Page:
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From Banking and Finance Law Daily, July 21, 2015

Citibank to ‘pony up’ $735 million for illegal credit card practices

By John M. Pachkowski, J.D.

The Consumer Financial Protection Bureau and the Office of the Comptroller of the Currency have brought a coordinated enforcement action against Citibank, N.A. and its subsidiaries seeking redress for their deceptive marketing, billing, and administration of debt protection and credit monitoring add-on products.

In its action, the CFPB alleged that Citibank, N.A., and its subsidiaries Department Stores National Bank and Citicorp Credit Services, Inc. (USA) violated sections 1031(a) and 1036(a)(1)(B) of the Consumer Financial Protection Act of 2010 (12 U.S.C. §§5531(a), 5536(a)(1)(B)) by offering actively marketed and enrolled consumers in five debt protection programs add-on products that promised to cancel a consumer’s payment or balance, or defer the payment due date, if the consumer experienced certain hardships, such as job loss, disability, hospitalization, and certain life events, such as marriage or divorce. The bureau also claimed that Citicorp Credit Services, Inc., engaged in in violations of the Telemarketing Sales Rule.

The OCC claimed that the actions by Citibank and its subsidiaries violated Section 5 of the Federal Trade Commission Act, 15 U.S.C. §45(a)(1), which prohibits unfair and deceptive acts or practices.

Deceptive marketing. The CFPB specifically found that Citibank or its subsidiaries deceptively marketed these various debt protection and credit monitoring add-on products during telemarketing calls, online enrollment, and “point-of-sale” application and enrollment at retailers, or when enrolled consumers later called to cancel certain products. Moreover, the bureau found that Citibank or its subsidiaries:

  • made misrepresentations regarding cost, fees, and benefits for the various products;

  • used illegal practices in the enrollment process, such as leading questions to obtain billing authorizations from consumers for certain add-on products; and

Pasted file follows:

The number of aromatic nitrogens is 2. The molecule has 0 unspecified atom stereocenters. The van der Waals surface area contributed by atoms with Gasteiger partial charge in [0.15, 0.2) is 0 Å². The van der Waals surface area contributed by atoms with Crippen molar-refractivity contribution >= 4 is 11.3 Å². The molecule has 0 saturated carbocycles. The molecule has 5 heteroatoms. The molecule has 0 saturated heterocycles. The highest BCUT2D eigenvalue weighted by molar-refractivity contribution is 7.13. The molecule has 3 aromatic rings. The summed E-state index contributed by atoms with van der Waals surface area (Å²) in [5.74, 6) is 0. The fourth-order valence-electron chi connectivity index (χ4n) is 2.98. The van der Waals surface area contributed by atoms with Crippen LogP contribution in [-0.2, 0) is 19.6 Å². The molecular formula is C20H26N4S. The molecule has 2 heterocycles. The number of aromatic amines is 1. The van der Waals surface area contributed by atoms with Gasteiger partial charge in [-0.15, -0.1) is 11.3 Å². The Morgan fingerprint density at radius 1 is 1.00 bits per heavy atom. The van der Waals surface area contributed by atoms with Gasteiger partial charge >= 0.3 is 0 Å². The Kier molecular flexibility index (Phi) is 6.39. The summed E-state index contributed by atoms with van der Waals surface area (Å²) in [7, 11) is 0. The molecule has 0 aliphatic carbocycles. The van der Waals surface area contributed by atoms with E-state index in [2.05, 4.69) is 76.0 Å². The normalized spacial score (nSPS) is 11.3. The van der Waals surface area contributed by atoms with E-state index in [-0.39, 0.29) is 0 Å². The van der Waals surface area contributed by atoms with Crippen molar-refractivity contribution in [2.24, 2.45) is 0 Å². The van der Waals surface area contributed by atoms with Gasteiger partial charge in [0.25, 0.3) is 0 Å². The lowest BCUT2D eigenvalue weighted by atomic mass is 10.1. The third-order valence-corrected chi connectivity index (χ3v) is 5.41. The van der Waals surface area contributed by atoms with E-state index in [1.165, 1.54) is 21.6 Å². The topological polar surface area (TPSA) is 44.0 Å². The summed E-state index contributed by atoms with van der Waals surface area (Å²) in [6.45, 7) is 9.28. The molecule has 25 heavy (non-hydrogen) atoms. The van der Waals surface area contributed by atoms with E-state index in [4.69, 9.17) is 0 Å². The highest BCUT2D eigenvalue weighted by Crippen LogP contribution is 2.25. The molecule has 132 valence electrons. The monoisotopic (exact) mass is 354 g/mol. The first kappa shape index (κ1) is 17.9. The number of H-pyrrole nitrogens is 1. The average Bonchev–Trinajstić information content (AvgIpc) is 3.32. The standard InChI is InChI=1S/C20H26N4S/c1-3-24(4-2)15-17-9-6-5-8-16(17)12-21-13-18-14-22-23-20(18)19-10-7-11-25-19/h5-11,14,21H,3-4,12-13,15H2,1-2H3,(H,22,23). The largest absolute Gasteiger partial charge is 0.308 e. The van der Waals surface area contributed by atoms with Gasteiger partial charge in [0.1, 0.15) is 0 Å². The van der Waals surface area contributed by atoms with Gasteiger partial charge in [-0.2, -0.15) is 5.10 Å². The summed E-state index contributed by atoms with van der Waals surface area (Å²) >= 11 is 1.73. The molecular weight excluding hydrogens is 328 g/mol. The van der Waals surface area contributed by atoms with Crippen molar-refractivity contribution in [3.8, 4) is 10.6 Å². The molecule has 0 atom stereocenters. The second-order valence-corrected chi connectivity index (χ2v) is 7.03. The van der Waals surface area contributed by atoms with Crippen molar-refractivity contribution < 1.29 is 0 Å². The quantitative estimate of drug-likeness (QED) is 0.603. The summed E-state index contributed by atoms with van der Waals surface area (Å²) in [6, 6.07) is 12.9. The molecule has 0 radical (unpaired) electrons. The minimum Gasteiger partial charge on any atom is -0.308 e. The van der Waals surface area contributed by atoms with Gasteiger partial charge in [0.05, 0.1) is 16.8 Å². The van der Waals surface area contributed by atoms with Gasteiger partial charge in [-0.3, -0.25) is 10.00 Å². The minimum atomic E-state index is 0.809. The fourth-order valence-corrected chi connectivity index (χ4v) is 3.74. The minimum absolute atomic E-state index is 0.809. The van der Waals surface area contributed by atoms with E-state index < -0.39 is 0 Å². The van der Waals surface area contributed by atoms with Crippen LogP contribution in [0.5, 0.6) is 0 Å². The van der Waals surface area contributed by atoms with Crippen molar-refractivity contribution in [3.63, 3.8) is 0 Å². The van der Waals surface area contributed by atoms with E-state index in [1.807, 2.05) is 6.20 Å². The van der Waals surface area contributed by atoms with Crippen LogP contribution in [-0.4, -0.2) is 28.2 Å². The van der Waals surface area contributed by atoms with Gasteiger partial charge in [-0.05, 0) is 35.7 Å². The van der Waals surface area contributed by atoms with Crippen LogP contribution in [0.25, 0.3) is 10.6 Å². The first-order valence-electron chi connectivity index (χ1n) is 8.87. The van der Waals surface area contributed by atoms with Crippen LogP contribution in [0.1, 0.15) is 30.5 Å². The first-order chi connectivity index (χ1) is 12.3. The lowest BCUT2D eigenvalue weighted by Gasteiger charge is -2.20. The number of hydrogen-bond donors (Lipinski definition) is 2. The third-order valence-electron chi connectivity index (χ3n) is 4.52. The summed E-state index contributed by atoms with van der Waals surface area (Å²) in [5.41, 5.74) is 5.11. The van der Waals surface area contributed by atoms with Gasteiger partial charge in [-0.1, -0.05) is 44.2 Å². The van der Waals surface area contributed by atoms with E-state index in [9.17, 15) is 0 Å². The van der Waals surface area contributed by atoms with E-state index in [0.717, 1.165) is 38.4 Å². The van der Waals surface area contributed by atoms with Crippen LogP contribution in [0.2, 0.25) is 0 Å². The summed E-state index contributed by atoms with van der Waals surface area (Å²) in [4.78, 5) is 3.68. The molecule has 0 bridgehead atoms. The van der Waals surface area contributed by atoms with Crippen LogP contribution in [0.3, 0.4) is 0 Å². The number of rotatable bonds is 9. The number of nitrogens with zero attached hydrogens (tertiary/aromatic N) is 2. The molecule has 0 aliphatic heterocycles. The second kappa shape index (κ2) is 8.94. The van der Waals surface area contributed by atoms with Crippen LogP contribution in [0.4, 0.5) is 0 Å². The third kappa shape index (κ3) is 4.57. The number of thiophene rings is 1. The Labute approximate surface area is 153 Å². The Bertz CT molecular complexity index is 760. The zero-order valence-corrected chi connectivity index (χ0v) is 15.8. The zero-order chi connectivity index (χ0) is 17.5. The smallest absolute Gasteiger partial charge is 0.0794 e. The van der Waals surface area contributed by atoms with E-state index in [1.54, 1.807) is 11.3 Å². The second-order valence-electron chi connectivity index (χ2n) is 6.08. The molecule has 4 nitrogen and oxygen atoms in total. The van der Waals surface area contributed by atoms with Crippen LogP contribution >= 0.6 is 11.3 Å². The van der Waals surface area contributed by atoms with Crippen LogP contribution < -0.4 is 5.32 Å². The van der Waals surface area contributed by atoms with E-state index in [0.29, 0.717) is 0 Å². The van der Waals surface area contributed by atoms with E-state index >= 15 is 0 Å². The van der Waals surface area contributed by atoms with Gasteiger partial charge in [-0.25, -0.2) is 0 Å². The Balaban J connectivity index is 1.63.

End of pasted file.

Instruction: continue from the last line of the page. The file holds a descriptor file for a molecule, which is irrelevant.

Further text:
• misrepresented or omitted information about eligibility for coverage.

Unfair billing practices. The bureau also found that Citibank or its subsidiaries billed consumers for the products without having the authorization necessary to perform the credit-monitoring and credit-report-retrieval services.

Deceptive collection practices. Finally, the CFPB found that Citibank misled consumers when collecting payment on delinquent retailer-affiliated credit card accounts. For instance, a $14.95 fee associated with a pay-by-phone option was misrepresented as a “processing” fee, and Citibank did not explain that the fee was to post payment to the account on the same day it was made rather than a fee to allow payment.

Remedies. Under a consent order entered into with the CFPB, Citibank, N.A., Department Stores National Bank, and Citicorp Credit Services, Inc., agreed to provide $700 million in relief to roughly 8.8 million consumer accounts.

Specifically, Citibank must provide approximately $479 million in consumer relief to about 4.8 million consumer accounts as a result of the deceptive marketing or retention practices. It also must pay approximately $196 million to roughly 2.2 million consumer accounts that enrolled in the credit monitoring products and were charged while Citibank did not perform all of the promised services. Department Stores National Bank must provide about $23.8 million in consumer relief to almost 1.8 million consumer accounts for charging expedited payment fees on these delinquent accounts. In addition, Citibank will make a $35 million payment to the CFPB’s Civil Money Fund.

Other provisions of the CFPB’s consent order require Citibank, N.A., Department Stores National Bank, and Citicorp Credit Services, Inc., to end any unfair billing practices and to discontinue marketing all add-on products by telephone or at the point of sale, or engaging in attempts to retain consumers in these products by telephone, until they submit a compliance plan to the CFPB.

In the action with the OCC, Citibank and Department Stores National Bank agreed to pay $35 million. In addition, the OCC’s consent order requires Citibank and Department Stores National Bank to undertake a number of remedial measures. These include, among other things, creation of an action plan containing a complete description of the actions that are necessary and appropriate to achieve compliance with the consent order and the creation of a consumer compliance internal audit program.

Remain on the lookout. Commenting on the enforcement action, CFPB Director Richard Cordray stated, “We continue to uncover illegal credit card add-on practices that are costing unknowing consumers millions of dollars. In our four years, this is the tenth action we’ve taken against companies in this space for deceiving consumers. We will remain on the lookout for similar conduct and will address it as we find it.”

Companies: Citibank, N.A.; Citicorp Credit Services, Inc. (USA); Department Stores National Bank

MainStory: TopStory CFPB ConsumerCredit CreditDebitGiftCards DebtCollection DoddFrankAct EnforcementActions UDAAP

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